It will be seen from the Figures that four clip assemblies 28 are mounted within a retaining ring 29 which is removably attached to wafer carrier plate 31 concentrically with plate aperture 18 to form wafer carrier plate assembly 20. This arrangement mounts the clip assemblies 28 in spaced relationship within the periphery of circular aperture 18 of wafer carrier plate 31. Circular aperture 18 is of a diameter larger than the wafer, so as to accommodate both clip assemblies 28 and one of wafers 5 therewithin. Retaining ring 29 is of U-shaped cross-section, with flanges 33 and 34 defining the inner and outer peripheries thereof, and clip assemblies 28 recessed within these flanges.
Each of clip assemblies 28 includes a generally rectangular block 36 which may be of insulating material, and an elongated spring clip 37 firmly engaged in wrap-around fashion about block 36. Each clip 39 includes at the end thereof opposite the block an arcuate finger portion or tip 38, which is of a curvature in radius appropriate to gripping an edge of a wafer. Extending from block 36 is proximal flat portion 39, which lies within a plane closely adjacent and parallel with the plane defined by plate aperture 18. On the other hand, distal portion 40 is angled away from portion 39 down toward plate aperture 18, and defines an acute angle with portion 39. This clip arrangement results in the plurality of arcuate tips 38 lying on a circular pattern of diameter somewhat less than that of a typical wafer 5, which circular pattern also lies within the plane of wafer carrier plate 31. If desired, electrical isolation for the wafer within clip assemblies 28 is provided by fabricating block 36 of insulating material.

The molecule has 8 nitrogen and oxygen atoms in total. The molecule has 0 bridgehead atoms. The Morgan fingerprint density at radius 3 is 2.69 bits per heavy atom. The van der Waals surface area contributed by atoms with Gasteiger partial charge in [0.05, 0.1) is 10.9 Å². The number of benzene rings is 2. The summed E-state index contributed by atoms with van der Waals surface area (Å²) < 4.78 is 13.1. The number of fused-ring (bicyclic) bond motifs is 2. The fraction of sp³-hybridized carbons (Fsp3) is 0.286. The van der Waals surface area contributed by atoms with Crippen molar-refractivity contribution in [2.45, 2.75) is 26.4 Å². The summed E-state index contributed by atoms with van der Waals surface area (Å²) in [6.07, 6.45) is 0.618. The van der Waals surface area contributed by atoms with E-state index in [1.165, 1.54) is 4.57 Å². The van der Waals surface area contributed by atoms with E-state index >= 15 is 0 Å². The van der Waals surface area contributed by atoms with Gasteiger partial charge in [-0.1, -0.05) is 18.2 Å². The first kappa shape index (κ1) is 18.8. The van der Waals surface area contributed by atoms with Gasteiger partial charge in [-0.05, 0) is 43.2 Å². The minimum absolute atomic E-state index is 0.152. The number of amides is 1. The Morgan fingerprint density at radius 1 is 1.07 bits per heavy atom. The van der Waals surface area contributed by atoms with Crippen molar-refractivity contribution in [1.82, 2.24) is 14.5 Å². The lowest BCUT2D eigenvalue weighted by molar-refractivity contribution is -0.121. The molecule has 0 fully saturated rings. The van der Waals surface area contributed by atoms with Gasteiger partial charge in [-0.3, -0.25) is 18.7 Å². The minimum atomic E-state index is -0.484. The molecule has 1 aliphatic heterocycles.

Wafer insertion into the load lock may be effected manually by simply pushing a wafer by its edge or rear face into clip assemblies 28. This will, however, involve some edge rubbing of the wafers against distal portion 40 to spread apart the clips somewhat to accept the wafer within tips 38. In order to insert a wafer without such rubbing contact therewith, the clips must first be slightly spread, and then allowed to rebound against the edge of the wafer upon insertion thereof into the load lock. Although both wafer insertion and clip spreading may be done manually, it is far preferable to avoid all such manual operations, and the added risks of damage, error, and contamination associated therewith. A fully automated wafer load/unload arrangement for the load lock and processing chamber which avoids all such manual handling of wafers is provided by vacuum chuck 42 and a plurality of clip actuating means 44 of chamber door assembly 16, along with the cooperating cassette load/unload assembly as will now be seen.